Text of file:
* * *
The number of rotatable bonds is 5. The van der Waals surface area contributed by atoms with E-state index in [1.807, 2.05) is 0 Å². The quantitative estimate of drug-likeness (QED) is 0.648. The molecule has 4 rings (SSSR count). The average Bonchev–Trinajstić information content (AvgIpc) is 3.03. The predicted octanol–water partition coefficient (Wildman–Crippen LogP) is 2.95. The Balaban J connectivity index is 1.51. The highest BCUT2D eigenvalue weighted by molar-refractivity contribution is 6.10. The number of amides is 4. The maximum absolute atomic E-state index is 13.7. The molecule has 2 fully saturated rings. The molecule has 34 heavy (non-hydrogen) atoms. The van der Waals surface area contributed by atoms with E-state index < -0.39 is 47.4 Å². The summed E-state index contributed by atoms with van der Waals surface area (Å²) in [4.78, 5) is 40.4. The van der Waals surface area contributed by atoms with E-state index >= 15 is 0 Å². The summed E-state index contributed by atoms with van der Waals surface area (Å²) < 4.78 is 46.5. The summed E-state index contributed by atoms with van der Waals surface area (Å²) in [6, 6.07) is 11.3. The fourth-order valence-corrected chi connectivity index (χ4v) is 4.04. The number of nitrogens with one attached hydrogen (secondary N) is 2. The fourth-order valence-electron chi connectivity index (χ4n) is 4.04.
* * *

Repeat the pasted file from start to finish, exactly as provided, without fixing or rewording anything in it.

The number of rotatable bonds is 5. The van der Waals surface area contributed by atoms with E-state index in [1.807, 2.05) is 0 Å². The quantitative estimate of drug-likeness (QED) is 0.648. The molecule has 4 rings (SSSR count). The average Bonchev–Trinajstić information content (AvgIpc) is 3.03. The predicted octanol–water partition coefficient (Wildman–Crippen LogP) is 2.95. The Balaban J connectivity index is 1.51. The highest BCUT2D eigenvalue weighted by molar-refractivity contribution is 6.10. The number of amides is 4. The maximum absolute atomic E-state index is 13.7. The molecule has 2 fully saturated rings. The molecule has 34 heavy (non-hydrogen) atoms. The van der Waals surface area contributed by atoms with E-state index < -0.39 is 47.4 Å². The summed E-state index contributed by atoms with van der Waals surface area (Å²) in [4.78, 5) is 40.4. The van der Waals surface area contributed by atoms with E-state index >= 15 is 0 Å². The summed E-state index contributed by atoms with van der Waals surface area (Å²) < 4.78 is 46.5. The summed E-state index contributed by atoms with van der Waals surface area (Å²) in [6, 6.07) is 11.3. The fourth-order valence-corrected chi connectivity index (χ4v) is 4.04. The number of nitrogens with one attached hydrogen (secondary N) is 2. The fourth-order valence-electron chi connectivity index (χ4n) is 4.04.